Since Alignment is more of a reflection of your spiritual journey in Oriden an Atonement spell really bears no real weight, so therefore does not exist as a spell. An atonement ritual may exist for clerics and priest but it’s purpose is more symbolic. Usually classes that allow for a certain alignment is because powers are granted by a god for the purposes of those classes. For a Paladin or a Cleric this task is simple, seek council with your god, either on your own or with a clergy of their respective religion. An Atonement ritual is usually joined with a commune and task must be done to prove the characters worth. Usuually a quest is given to the cleric or quest has to be done for the church. Classes that have alignment restriction but do not indicate where they attain their powers, is up to the DM as to how redemption must occur. A variant explanation to this could be that the powers granted to you have to be used and if you use it to their true intention, then you can keep the ability. Communicate with your DM for any question you have.
Blindness and Deafness
Magic can only speed up the body healing process and therefore can not restore something that is beyond repair. Thus any thing that destroys a persons natural eyesight or hearing to the point to where the body is incapable of restoring the damage, then most magic, divine or otherwise is incapable of doing anything further. Only certain items of great work or a wish and Miracle spell may actually cure these individuals of their infliction. The only exception to this rule is if a person is being affected by a spell that is hindering their sight or hearing then a dispel magic or a remove blindness and deafness will work in this instance.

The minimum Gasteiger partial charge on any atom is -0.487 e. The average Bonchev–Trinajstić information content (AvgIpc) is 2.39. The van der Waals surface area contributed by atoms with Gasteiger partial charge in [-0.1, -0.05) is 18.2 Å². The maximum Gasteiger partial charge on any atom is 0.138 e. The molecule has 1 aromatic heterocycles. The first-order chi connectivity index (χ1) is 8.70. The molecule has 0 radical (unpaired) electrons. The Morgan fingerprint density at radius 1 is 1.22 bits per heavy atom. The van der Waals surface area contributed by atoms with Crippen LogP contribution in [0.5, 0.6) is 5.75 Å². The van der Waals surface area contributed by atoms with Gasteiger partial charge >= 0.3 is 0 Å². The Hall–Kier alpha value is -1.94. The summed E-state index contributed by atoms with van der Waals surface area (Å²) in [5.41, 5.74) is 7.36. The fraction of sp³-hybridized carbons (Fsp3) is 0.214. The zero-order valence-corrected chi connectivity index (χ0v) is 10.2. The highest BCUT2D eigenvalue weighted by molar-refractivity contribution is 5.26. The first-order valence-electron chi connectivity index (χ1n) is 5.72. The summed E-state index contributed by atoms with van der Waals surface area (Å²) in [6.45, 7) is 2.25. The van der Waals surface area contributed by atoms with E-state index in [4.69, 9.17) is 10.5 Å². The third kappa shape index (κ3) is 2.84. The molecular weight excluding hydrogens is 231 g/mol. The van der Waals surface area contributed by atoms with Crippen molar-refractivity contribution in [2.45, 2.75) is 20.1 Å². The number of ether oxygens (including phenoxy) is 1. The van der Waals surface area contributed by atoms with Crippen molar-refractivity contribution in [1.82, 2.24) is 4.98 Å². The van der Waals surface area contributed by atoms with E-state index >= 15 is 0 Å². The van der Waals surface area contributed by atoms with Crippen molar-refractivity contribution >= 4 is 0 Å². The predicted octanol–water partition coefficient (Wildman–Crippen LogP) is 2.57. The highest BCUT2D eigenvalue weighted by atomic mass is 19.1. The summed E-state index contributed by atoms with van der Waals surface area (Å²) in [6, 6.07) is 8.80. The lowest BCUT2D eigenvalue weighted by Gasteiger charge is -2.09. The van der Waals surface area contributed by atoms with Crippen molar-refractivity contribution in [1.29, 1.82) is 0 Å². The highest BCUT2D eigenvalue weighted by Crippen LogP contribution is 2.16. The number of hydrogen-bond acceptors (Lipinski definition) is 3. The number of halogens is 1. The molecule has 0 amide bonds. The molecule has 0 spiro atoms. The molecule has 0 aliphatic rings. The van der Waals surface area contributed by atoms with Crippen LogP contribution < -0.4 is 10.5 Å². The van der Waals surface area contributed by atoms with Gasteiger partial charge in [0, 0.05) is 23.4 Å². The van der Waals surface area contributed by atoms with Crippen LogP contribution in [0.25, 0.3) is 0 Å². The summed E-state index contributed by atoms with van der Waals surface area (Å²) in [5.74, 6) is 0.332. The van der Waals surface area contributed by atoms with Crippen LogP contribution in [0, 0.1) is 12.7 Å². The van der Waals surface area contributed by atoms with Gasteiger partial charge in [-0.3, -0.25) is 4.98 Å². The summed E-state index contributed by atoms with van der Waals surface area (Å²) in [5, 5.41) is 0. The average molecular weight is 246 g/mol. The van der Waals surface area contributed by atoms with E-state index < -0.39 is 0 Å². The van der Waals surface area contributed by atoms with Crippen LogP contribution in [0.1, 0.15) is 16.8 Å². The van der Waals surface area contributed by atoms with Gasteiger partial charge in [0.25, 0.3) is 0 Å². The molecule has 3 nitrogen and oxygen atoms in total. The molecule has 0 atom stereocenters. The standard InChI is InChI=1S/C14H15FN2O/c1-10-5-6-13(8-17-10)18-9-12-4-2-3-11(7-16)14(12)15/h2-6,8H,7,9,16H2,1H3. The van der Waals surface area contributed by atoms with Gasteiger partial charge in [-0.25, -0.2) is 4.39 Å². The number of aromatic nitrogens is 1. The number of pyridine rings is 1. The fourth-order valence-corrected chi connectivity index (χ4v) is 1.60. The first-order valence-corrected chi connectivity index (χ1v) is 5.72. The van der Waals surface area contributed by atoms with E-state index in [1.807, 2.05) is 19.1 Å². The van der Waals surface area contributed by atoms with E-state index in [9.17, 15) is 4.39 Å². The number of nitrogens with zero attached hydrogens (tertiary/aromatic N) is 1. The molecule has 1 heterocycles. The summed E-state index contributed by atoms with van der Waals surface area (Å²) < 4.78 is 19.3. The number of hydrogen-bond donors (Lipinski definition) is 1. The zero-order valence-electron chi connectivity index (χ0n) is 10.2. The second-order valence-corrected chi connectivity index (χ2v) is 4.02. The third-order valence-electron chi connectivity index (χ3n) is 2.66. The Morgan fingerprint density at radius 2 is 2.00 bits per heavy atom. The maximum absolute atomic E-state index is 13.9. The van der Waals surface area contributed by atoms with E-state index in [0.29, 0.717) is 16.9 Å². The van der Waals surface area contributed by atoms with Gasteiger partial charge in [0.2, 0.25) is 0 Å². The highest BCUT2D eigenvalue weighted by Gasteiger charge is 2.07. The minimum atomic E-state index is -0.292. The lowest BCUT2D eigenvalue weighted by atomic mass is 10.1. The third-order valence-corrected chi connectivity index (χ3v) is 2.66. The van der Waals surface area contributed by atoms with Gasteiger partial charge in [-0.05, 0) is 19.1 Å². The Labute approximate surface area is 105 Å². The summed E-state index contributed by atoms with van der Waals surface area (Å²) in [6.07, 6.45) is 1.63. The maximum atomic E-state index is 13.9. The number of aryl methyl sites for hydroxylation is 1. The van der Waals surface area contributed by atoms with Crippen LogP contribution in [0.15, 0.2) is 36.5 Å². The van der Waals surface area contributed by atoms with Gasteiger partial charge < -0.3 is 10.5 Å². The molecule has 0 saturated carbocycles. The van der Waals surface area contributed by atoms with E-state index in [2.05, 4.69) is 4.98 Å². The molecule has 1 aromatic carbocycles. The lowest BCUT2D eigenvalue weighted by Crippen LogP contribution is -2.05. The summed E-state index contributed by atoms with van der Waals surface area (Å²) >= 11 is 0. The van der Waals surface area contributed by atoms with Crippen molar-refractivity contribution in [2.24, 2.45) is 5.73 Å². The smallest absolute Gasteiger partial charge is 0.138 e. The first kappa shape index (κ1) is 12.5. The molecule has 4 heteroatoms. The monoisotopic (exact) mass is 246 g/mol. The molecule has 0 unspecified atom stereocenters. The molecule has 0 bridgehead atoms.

Remove Disease and other spells.
Disease fall under the same rule. Remove disease in this world does not actually remove the disease but only bolster a persons immunity. Giving you a +8 bonus to your appropriate save, to survive. If the disease allows for Multiple saves the bonus increases by +2 with each consecutive fail. If and only if the cleric will cast the spell again, when it comes time for his next consecutive save. Let’s say for example a disease has a DC 20 fortitude save and you cast remove disease. The person then receives a +8 bonus but only has a +1 to his fort save. He rolls a dice and rolls a 10, which in total is a 19. Not enough to save the individual, but the damage is minimal. The disease only removing 1 point of constitution. On the person next roll he now gets a +10 and rolls again. This time he roll yields a result of 15. Fifteen plus his bonus of ten will equal a twenty five. He save and becomes cured.